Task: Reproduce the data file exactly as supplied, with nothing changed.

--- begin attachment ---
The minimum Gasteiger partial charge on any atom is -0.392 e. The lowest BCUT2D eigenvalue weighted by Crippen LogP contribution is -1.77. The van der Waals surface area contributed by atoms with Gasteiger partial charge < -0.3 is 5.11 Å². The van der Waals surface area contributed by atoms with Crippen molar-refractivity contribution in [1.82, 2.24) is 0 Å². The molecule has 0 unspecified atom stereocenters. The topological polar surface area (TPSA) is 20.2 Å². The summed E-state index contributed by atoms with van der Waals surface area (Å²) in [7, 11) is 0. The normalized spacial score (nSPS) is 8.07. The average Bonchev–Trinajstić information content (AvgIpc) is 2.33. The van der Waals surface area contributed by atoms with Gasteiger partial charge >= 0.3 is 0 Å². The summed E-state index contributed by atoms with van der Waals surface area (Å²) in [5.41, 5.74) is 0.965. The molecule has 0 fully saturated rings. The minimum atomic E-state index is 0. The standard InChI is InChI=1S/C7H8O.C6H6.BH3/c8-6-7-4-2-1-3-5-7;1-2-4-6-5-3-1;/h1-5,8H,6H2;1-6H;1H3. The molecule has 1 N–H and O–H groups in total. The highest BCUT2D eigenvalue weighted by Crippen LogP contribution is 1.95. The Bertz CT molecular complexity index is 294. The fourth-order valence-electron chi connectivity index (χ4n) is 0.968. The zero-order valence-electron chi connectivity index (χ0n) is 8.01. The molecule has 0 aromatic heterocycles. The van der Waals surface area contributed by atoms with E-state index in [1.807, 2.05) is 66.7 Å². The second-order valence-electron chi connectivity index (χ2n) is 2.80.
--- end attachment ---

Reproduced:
The minimum Gasteiger partial charge on any atom is -0.392 e. The lowest BCUT2D eigenvalue weighted by Crippen LogP contribution is -1.77. The van der Waals surface area contributed by atoms with Gasteiger partial charge < -0.3 is 5.11 Å². The van der Waals surface area contributed by atoms with Crippen molar-refractivity contribution in [1.82, 2.24) is 0 Å². The molecule has 0 unspecified atom stereocenters. The topological polar surface area (TPSA) is 20.2 Å². The summed E-state index contributed by atoms with van der Waals surface area (Å²) in [7, 11) is 0. The normalized spacial score (nSPS) is 8.07. The average Bonchev–Trinajstić information content (AvgIpc) is 2.33. The van der Waals surface area contributed by atoms with Gasteiger partial charge >= 0.3 is 0 Å². The summed E-state index contributed by atoms with van der Waals surface area (Å²) in [5.41, 5.74) is 0.965. The molecule has 0 fully saturated rings. The minimum atomic E-state index is 0. The standard InChI is InChI=1S/C7H8O.C6H6.BH3/c8-6-7-4-2-1-3-5-7;1-2-4-6-5-3-1;/h1-5,8H,6H2;1-6H;1H3. The molecule has 1 N–H and O–H groups in total. The highest BCUT2D eigenvalue weighted by Crippen LogP contribution is 1.95. The Bertz CT molecular complexity index is 294. The fourth-order valence-electron chi connectivity index (χ4n) is 0.968. The zero-order valence-electron chi connectivity index (χ0n) is 8.01. The molecule has 0 aromatic heterocycles. The van der Waals surface area contributed by atoms with E-state index in [1.807, 2.05) is 66.7 Å². The second-order valence-electron chi connectivity index (χ2n) is 2.80.